Across the Pond: Is being a woman in resilience any different? Part 2 of 2
- Have you ever wondered if the experience of your fellow women in resilience across the pond differs from yours?
- Does working in the Public and or Private sector mean different experiences?
- Are we just the same woman, having the same challenges and experiences in a different time zone, climate, and culture?
- Want insight and some tips? Read on:
DisasterEmpire’s Ashley Goosman is excited to collaborate with RESILEINCEPOD®’s very own Rina Singh to dig deeper as we explore the UK and USA perspectives of being a woman in the resilience industry.
Let’s get to it: This is Part 2: USA perspective. For part 1, head over RESILIENCEPOD®and let us know what resonates and what doesn’t.
Public v’s Private Sectors: Is it any different?
Ashley: It was not often that women held leadership roles in emergency management, but I enjoyed working with several. Cristine McCombs and Christine Packard led the Massachusetts Emergency Management Agency (MEMA) during that time, and I partnered closely with Elizabeth McDonald of the American Red Cross on multiple disaster recovery efforts. From them, I learned the power of persuasiveness, confidence in presentation, strength in leading teams, and a determination to persevere from them.
When I moved into the private sector and business continuity, I went from a trusted entity to a complete unknown. I lost the standing built up over years of successful administration and crisis response. But I like challenges, and moving into a junior role in a large company was a calculated risk. In the beginning, it was not easy. The organization had a defined culture that was difficult to grasp. At first, I relied heavily on a sense of humor and leaned on my public sector training until I fully developed new hard skills. I relied on soft skills and the professionalism that I gained from observing amazing colleagues in the public sector. These were both women and men–like David Trout, Dave Glazebrook, Mike Kass, Archana Joshi, and John Tommaney, to name just a few.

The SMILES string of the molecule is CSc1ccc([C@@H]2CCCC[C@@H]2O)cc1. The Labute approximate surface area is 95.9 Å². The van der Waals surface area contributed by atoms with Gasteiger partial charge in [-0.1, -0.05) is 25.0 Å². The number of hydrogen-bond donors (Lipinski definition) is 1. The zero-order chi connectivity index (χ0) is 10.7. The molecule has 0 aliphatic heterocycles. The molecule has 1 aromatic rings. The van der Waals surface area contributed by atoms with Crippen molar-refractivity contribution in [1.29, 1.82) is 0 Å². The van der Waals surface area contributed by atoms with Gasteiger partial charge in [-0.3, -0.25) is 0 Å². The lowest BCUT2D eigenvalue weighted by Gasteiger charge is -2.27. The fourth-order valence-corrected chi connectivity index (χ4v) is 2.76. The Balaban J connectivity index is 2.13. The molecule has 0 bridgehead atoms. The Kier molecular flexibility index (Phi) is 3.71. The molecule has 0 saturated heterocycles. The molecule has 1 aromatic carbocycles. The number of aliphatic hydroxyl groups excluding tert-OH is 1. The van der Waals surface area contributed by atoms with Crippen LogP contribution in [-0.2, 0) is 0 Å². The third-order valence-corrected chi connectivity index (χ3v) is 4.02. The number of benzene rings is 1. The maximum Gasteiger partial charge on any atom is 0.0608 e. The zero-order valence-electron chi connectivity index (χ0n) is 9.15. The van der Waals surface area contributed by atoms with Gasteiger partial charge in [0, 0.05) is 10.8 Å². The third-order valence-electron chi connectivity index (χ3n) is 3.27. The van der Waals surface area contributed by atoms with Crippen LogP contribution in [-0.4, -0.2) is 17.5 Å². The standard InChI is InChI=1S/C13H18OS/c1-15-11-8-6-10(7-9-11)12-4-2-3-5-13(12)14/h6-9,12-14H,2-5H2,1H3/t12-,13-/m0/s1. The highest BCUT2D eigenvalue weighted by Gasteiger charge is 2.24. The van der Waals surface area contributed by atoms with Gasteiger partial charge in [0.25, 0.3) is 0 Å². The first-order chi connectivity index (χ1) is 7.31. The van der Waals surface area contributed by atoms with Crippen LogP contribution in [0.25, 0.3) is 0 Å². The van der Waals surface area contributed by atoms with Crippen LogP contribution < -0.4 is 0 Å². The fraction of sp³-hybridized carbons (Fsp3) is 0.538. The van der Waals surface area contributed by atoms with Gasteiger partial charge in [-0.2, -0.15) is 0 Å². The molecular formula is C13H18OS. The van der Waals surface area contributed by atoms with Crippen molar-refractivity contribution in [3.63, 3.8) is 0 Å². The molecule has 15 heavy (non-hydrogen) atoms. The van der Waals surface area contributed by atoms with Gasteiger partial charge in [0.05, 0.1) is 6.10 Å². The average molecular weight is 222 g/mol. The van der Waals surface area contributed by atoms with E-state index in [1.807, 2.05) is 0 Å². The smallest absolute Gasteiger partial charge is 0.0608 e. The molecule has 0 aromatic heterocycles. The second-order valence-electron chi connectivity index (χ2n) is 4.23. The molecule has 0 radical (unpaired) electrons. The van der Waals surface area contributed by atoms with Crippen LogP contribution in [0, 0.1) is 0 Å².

Challenges faced as a woman
Ashley – Gender: One of the challenges I first experienced was being a woman in our field is it was still primarily made up of men. Many of them came into business continuity from an IT, Emergency Management, or a law enforcement background. My experience in the public sector was working with IT personnel on state audits and alongside emergency management and first responders. I came from the health and human services side with a focus on planning and recovery. Today, many more women are involved, and there are even dedicated forums like the BCI’s Women in Resilience to support, network, and attract more females in the industry.
An outsider – I never felt excluded in any way. Still, I got labeled in my role at the Massachusetts Department of Mental Health (DMH) as only providing emotional resilience support for disaster recovery. At first, people were perplexed when I made the switch to the private sector. Still, I saw it as a natural extension of focusing on continuity of operations planning and just taking it to the business side. I learned fast and believed that business continuity planning is not a luxury but a necessity for all businesses—large or small.
Ashley -I learned quickly that my COOP background and DRI International certification only got me so far. Although I knew that every company executed business continuity differently, I did not plan for the resistance I initially faced to new ideas. Instead, I found that my suggestions were met with little interest and was often left to fend for myself. Sadly, this usually happens to women in our careers. We sometimes have to prove ourselves three times over before others listen to us. My early experiences in the corporate world often beat down my confidence in my abilities.